7. There's Culture Everywhere
There’s no arguing that Edinburgh is a city built on culture. After all, this was the first city to be named UNESCO City of Literature in 2004. From Robert Louis Stevenson to Ian Rankin, the city can celebrate its fair share of writers. Plus, its arts and cultural scene is continuously thriving. Beyond the beauty and history of Edinburgh Castle -- an absolute must-visit -- there’s the Scottish National Portrait Gallery, the Edinburgh Playhouse, Edinburgh Farmers' Market, Princes Street Gardens, and The Scotch Whisky Experience to warm you up should the temperatures dip too low. If you still have time to spare, head to Mary King’s Close, a cluster of buildings preserved beneath the streets of the Old Town area that come shrouded in myths of murder, plague, and gruesome urban legends.
8. It’s the Home of Harry Potter
As Harry potter fever sees a revival with the impending release of "Fantastic Beasts and Where to Find Them," it’s only proper that we mention that Edinburgh is the city from which the bespectacled wizard originated. J. K. Rowling frequented the quiet back room of the now-famous Elephant Cafe and seven books and eight movies (so far) later, the toilet is a shrine to Potter fans who have visited from around the world with pens in hand.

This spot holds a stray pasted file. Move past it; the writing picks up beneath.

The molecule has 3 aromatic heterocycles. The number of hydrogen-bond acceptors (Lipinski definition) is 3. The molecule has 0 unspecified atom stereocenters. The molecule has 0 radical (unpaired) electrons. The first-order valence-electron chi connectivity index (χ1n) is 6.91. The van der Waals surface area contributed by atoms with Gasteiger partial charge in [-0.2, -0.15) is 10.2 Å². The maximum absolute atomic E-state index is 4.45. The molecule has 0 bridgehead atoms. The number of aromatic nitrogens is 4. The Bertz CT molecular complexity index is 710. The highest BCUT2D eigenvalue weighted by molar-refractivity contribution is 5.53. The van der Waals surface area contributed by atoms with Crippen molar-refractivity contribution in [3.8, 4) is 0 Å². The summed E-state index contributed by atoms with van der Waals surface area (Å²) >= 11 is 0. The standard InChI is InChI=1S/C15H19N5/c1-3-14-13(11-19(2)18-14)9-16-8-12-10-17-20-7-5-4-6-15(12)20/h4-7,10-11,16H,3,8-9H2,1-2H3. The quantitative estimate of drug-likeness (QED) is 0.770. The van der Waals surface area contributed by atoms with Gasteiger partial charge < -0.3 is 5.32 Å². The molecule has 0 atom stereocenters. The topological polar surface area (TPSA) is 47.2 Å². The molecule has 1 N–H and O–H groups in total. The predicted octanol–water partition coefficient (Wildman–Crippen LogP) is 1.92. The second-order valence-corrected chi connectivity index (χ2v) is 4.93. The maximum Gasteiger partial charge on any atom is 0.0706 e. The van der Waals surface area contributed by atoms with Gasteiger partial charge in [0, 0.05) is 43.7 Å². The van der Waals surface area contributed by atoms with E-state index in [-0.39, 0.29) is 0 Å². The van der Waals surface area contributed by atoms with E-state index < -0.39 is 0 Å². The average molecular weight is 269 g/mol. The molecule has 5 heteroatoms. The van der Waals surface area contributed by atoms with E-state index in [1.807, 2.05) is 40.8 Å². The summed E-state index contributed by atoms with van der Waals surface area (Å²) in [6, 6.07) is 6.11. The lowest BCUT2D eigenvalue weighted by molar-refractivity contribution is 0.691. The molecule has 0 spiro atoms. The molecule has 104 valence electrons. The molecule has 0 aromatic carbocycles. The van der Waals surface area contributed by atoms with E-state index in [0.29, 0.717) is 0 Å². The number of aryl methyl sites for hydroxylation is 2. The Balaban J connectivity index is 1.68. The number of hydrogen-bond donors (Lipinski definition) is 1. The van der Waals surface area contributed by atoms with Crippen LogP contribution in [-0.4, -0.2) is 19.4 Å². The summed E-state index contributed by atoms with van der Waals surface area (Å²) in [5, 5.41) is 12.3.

9. It’s the Perfect Gateway to the Highlands
Depending on the type of trip you’re taking, Edinburgh is the perfect base from which to jump into the Scottish Highlands. Trains regularly depart for destinations across the country, but we would recommend visiting Fort William and Mallaig on the west coast, where ferry trips to the Isle of Skye are frequent. It's probably a bit too far for a day trip (over three hours by car, or about five hours by train), but is a worthy next stop on your itinerary after Edinburgh. The dramatic scenery of the west Highlands is unrivaled, thanks to its undulating peaks, ruggedly rich land, and vast lochs.